Normal view MARC view ISBD view

The Politics of Dialogic Imagination : Power and Popular Culture in Early Modern Japan

By: Hirano, Katsuya.
Material type: TextTextSeries: eBooks on Demand.Chicago Studies in Practices of Meaning: Publisher: Chicago : University of Chicago Press, 2013Description: 1 online resource (305 p.).ISBN: 9780226060736.Subject(s): Arts, Political aspects -- Japan -- History -- 19th century | Human body -- Political aspects -- Japan | Human body in popular culture -- Political aspects -- Japan | Japan -- Cultural policy -- History -- 19th century | Japan -- Politics and government -- 1600-1868 | Japanese wit and humor -- Political aspects | Kabuki -- Government policy -- Japan -- History | Popular culture -- Government policy -- Japan -- HistoryGenre/Form: Electronic books.Additional physical formats: Print version:: The Politics of Dialogic Imagination : Power and Popular Culture in Early Modern JapanDDC classification: 306.095209034 LOC classification: NX180.P64 .H57 2013Online resources: Click here to view this ebook.
Contents:
Contents; Acknowledgments; Introduction; 1. Strategies of Containment and Their Aporia; 2. Parody and History in Late Tokugawa Culture; 3. Comic Realism: A Strategy of Inversion; 4. Grotesque Realism: A Strategy of Chaos; 5. Reconfiguring the Body in a Modernizing Japan; Notes; Bibliography; Index
Summary: In The Politics of Dialogic Imagination, Katsuya Hirano seeks to understand why, with its seemingly unrivaled power, the Tokugawa shogunate of early modern Japan tried so hard to regulate the ostensibly unimportant popular culture of Edo (present-day Tokyo)-including fashion, leisure activities, prints, and theater. He does so by examining the works of writers and artists who depicted and celebrated the culture of play and pleasure associated with Edo's street entertainers, vagrants, actors, and prostitutes, whom Tokugawa authorities condemned to be detrimental to public mores, soc
Tags from this library: No tags from this library for this title. Log in to add tags.
Item type Current location Call number URL Status Date due Barcode
Electronic Book UT Tyler Online
Online
NX180.P64 .H57 2013 (Browse shelf) http://uttyler.eblib.com/patron/FullRecord.aspx?p=1441176 Available EBL1441176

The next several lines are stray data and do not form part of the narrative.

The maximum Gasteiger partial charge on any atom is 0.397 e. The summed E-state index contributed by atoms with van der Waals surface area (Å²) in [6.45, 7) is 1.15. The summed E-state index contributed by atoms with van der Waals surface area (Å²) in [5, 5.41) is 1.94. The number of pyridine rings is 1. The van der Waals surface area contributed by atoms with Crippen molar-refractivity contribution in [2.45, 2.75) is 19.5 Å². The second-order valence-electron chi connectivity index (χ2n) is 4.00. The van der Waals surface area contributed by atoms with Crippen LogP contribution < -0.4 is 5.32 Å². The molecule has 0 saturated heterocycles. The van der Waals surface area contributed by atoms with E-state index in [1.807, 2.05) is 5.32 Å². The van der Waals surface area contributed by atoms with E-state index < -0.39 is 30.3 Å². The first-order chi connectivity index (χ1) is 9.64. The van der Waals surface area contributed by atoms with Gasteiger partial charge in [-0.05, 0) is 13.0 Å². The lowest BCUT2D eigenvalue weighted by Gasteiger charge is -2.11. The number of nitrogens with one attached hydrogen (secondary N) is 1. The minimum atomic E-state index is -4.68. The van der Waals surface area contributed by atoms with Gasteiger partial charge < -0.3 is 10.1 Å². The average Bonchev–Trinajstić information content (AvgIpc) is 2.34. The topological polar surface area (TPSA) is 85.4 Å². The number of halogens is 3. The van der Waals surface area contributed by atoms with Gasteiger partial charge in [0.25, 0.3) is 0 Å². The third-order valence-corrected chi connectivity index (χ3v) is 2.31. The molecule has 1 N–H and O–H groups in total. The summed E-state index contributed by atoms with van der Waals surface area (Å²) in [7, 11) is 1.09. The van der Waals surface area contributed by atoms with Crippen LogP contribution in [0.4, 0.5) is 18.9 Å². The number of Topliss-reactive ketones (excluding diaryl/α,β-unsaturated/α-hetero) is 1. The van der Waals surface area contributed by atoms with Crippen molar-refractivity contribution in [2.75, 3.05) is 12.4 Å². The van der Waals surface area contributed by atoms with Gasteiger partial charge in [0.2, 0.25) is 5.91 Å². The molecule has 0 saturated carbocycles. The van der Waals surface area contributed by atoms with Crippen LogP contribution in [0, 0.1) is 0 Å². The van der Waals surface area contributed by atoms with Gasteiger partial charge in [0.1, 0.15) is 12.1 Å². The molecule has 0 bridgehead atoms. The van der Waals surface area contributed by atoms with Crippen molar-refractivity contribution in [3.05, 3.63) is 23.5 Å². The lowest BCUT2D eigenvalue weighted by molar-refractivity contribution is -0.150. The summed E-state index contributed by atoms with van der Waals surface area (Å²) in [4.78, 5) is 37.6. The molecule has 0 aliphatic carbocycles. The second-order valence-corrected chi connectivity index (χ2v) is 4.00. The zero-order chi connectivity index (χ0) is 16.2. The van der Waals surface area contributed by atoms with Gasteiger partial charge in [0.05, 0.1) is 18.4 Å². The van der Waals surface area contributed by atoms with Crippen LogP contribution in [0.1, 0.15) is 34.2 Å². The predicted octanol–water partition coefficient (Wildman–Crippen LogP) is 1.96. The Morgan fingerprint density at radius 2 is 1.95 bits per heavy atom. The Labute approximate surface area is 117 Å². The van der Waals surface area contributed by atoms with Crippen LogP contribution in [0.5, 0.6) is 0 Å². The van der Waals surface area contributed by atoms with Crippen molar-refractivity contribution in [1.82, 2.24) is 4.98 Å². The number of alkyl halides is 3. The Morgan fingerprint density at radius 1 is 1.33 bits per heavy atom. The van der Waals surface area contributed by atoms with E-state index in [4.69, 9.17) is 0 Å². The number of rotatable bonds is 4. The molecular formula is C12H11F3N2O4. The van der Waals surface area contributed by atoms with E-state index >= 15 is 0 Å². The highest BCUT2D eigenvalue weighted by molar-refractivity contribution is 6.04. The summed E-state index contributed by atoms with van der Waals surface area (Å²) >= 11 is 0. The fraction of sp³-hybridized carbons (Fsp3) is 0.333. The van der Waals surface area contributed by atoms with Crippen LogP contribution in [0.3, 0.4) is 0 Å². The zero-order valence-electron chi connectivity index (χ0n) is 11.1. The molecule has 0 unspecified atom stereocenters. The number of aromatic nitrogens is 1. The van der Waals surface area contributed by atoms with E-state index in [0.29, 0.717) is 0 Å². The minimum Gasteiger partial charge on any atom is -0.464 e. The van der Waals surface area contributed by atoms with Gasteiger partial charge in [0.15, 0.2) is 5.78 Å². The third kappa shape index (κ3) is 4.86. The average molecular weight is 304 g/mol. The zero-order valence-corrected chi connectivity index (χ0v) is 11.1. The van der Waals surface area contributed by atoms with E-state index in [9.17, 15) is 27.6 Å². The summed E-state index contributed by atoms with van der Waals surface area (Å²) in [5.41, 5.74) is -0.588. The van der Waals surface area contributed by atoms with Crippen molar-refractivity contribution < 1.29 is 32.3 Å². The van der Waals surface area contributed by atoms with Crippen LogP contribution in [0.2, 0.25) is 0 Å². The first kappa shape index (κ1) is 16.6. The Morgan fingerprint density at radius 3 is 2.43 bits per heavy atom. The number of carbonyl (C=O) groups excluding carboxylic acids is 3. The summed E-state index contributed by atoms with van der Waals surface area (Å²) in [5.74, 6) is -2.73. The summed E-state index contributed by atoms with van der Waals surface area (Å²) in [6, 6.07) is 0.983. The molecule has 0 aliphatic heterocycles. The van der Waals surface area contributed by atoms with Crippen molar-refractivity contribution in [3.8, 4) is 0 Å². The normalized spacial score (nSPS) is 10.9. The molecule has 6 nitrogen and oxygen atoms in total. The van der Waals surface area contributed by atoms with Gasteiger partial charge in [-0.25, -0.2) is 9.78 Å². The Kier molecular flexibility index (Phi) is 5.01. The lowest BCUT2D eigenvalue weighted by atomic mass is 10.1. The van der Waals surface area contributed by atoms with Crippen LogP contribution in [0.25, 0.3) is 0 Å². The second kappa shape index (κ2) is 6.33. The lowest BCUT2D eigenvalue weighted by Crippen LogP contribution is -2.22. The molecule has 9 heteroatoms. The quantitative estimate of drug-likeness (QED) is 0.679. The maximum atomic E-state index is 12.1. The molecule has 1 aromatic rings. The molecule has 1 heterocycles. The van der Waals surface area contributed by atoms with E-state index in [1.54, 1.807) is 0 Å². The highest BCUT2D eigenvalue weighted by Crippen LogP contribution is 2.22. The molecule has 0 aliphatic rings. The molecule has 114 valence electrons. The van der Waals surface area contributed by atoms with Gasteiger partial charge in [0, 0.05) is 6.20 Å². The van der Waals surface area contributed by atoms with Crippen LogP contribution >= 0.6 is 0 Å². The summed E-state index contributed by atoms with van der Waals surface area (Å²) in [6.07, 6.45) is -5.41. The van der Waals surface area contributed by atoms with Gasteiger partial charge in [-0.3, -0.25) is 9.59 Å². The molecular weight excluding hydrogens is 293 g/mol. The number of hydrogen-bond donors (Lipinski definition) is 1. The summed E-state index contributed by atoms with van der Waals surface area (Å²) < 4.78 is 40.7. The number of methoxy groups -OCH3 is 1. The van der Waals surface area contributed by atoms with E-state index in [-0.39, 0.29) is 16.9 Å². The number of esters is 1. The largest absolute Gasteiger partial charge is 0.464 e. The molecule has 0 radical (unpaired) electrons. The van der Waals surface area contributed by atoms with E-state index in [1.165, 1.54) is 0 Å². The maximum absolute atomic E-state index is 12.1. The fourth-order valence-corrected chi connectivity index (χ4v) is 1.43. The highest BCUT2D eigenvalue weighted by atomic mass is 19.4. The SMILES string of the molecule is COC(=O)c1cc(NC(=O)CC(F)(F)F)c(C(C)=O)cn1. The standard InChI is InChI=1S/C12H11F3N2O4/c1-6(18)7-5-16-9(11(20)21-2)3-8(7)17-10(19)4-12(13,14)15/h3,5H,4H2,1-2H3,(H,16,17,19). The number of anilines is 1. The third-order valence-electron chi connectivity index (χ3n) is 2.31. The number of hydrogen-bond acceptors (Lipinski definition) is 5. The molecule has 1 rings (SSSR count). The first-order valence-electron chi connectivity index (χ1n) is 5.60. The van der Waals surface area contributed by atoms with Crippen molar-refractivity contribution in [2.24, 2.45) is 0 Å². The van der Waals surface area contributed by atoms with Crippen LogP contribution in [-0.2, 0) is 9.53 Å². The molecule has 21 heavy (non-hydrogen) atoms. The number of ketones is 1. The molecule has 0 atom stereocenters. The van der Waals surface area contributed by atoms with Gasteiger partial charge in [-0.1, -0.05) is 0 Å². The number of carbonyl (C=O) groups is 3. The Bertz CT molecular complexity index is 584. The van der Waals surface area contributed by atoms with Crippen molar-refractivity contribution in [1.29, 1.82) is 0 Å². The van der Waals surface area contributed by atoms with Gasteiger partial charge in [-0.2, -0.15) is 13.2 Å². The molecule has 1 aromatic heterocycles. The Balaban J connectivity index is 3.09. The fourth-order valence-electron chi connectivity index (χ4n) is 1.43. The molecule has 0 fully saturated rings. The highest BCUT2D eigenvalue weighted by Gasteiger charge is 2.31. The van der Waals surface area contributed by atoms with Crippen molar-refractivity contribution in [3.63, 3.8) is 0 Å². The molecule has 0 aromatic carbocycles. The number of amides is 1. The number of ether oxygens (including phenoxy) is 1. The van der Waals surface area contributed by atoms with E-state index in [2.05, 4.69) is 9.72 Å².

Contents; Acknowledgments; Introduction; 1. Strategies of Containment and Their Aporia; 2. Parody and History in Late Tokugawa Culture; 3. Comic Realism: A Strategy of Inversion; 4. Grotesque Realism: A Strategy of Chaos; 5. Reconfiguring the Body in a Modernizing Japan; Notes; Bibliography; Index

In The Politics of Dialogic Imagination, Katsuya Hirano seeks to understand why, with its seemingly unrivaled power, the Tokugawa shogunate of early modern Japan tried so hard to regulate the ostensibly unimportant popular culture of Edo (present-day Tokyo)-including fashion, leisure activities, prints, and theater. He does so by examining the works of writers and artists who depicted and celebrated the culture of play and pleasure associated with Edo's street entertainers, vagrants, actors, and prostitutes, whom Tokugawa authorities condemned to be detrimental to public mores, soc

Description based upon print version of record.

Reviews provided by Syndetics

CHOICE Review

As the title's derivation from Mikhail Bakhtin's The Dialogic Imagination (CH, Jul'81) would suggest, historian Hirano (Cornell) provides an interdisciplinary study of Tokugawa popular culture that draws heavily not just on Bakhtin, but on other Western theorists. He examines parody and other kinds of humor in early modern Japan as the result of the relationship between the state and the "body." Hirano uses Kabuki, illustrated books, and woodblock prints to form the basis of his argument that "the Tokugawa government constructed its mechanisms of rule based on a fundamental distrust of the body," and he "probes the implications of social, economic and ideological structures after 1868" in the mind-body relationship. Literary theorists and art and cultural historians will appreciate this linkage to more universal intellectual trends and careful interpretation of specific texts and images, but historians of early modern Japan will be troubled by the representation of the Tokugawa shogunate as an unchanging monolith, the subsuming of chronology to argument, and other methodological choices. Despite these flaws, Hirano makes some interesting points about the relation of the state to popular culture. Summing Up: Recommended. Graduate students and research libraries. M. Chaiklin University of Pittsburgh

There are no comments for this item.

Log in to your account to post a comment.